Sunday, May 04, 2008

Big Road Blues serves up a great post about bluesman Joe Callicott:
It appears Mitchell was looking for Callicott although it’s unclear if he was tipped off about his whereabouts or if it was his own initiative: “On that Saturday in Hernando, we pulled up in front of a cluster of Black men shooting the bull in front of the courthouse and spitting tobacco juice on the sidewalk. …I asked if anyone had ever heard of Joe Callicott.” He was directed to Nesbit, seven miles south where he was greeted by a smiling, friendly man: “How y’all doing? Have a seat. I’m Joe.”
Callum MacKenzie's fairly new blog, The Jazz Monster, is one to check out. It's brash and opinionated and well written. I hope he sticks with it. Here's an excerpt from a post about Marc Ribot:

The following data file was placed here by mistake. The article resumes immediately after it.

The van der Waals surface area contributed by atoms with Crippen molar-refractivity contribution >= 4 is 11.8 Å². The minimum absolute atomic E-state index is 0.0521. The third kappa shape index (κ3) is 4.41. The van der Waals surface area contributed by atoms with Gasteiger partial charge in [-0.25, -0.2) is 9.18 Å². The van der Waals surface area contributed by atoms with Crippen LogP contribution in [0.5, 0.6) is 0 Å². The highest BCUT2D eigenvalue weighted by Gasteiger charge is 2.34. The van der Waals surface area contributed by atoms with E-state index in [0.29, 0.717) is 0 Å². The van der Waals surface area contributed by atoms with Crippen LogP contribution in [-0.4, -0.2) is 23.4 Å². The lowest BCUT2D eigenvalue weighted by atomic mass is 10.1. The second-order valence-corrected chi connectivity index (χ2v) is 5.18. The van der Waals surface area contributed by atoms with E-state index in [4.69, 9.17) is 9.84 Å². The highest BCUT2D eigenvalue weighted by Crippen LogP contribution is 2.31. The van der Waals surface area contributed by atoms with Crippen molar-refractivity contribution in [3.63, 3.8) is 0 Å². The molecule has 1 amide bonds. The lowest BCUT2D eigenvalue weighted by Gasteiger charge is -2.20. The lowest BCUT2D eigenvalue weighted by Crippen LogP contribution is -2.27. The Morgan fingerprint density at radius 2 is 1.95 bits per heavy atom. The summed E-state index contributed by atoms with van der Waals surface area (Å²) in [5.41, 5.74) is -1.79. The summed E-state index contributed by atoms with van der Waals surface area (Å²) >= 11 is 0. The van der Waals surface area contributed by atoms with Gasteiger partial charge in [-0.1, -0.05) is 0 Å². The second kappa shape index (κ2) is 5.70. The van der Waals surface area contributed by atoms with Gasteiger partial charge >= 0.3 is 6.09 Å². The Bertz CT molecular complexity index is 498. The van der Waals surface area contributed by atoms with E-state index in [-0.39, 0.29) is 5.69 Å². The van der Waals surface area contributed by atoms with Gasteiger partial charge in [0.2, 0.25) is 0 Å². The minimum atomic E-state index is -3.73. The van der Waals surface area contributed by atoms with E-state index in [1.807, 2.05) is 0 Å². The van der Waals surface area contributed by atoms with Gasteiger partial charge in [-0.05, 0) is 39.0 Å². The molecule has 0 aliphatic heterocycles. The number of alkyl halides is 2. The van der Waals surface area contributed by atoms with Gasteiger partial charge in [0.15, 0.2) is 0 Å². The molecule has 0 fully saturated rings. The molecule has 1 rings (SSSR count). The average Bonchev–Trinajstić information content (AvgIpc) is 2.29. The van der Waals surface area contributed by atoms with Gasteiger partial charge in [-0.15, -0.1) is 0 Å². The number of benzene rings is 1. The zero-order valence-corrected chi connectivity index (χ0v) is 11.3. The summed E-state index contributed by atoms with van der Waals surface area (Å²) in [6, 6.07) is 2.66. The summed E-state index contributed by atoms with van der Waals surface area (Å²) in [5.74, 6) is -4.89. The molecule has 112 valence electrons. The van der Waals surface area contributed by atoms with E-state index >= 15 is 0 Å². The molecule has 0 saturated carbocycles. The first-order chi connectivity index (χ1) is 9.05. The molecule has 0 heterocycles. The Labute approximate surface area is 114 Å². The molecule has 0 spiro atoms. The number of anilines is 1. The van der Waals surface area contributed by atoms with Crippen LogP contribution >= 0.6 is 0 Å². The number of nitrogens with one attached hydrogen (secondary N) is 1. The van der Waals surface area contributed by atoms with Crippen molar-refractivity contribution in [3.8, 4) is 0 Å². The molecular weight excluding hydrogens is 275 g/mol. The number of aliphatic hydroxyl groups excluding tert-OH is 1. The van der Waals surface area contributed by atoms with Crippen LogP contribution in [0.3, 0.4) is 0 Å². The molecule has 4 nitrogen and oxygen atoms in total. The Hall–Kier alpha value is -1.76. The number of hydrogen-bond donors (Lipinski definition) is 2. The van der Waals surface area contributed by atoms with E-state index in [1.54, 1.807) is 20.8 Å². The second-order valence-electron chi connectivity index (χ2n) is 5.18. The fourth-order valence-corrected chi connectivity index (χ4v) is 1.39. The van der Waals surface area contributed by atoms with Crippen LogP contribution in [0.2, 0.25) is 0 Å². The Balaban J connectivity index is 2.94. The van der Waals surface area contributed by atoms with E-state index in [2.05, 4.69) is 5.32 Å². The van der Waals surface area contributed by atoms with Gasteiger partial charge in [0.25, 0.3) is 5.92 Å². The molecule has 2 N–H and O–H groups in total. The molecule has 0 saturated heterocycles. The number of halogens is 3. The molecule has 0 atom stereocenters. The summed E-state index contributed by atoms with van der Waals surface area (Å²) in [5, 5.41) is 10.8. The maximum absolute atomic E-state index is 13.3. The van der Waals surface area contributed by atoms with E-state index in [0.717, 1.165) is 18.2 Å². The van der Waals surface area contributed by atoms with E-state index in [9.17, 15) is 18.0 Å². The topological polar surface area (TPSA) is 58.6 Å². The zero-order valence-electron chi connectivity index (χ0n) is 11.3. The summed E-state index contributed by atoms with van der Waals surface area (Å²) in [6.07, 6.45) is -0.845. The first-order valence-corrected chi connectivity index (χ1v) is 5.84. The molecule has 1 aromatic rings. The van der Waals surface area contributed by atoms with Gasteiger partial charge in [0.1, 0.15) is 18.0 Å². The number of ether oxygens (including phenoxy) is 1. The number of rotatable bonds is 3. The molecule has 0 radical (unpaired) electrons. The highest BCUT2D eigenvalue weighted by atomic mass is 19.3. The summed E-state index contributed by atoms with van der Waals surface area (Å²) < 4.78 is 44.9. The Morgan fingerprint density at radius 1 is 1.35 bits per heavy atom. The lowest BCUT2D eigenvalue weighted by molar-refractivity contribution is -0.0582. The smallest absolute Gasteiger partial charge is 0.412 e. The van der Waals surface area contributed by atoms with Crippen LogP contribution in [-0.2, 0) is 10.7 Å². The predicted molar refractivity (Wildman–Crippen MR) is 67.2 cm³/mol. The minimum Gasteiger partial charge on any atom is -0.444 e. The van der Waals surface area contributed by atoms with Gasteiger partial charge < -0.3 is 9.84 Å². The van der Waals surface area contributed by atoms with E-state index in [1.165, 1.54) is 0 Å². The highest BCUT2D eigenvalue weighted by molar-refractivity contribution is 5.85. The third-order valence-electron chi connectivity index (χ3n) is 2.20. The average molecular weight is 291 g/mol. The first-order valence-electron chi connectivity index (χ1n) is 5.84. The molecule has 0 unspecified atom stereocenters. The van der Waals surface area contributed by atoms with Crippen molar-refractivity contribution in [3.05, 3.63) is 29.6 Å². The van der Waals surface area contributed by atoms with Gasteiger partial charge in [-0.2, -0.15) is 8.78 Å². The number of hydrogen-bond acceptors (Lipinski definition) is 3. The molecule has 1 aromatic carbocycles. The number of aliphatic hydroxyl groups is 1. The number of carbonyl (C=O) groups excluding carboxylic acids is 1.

Marc Ribot's new album, "Exercises in Futility," is not a jazz record by any particular stretch; as far as I can tell very few notes on the album are improvised, and the vibe is much more in tune with contemporary classical music. However, in spite of the fact that it is not very "jazz," it is very "Marc Ribot," and so a review of it should fit here along with anything else. "Exercises in Futility" is, instead, a series of impossibly hard etudes (the "Exercises in Futility" of the title; Ribot described it as a sort of "Mean-Tempered Guitar" in an interview with on extended guitar technique and a final 9 minute improvisation ("The Joy of Repetition") built on some of the ideas from the etudes.
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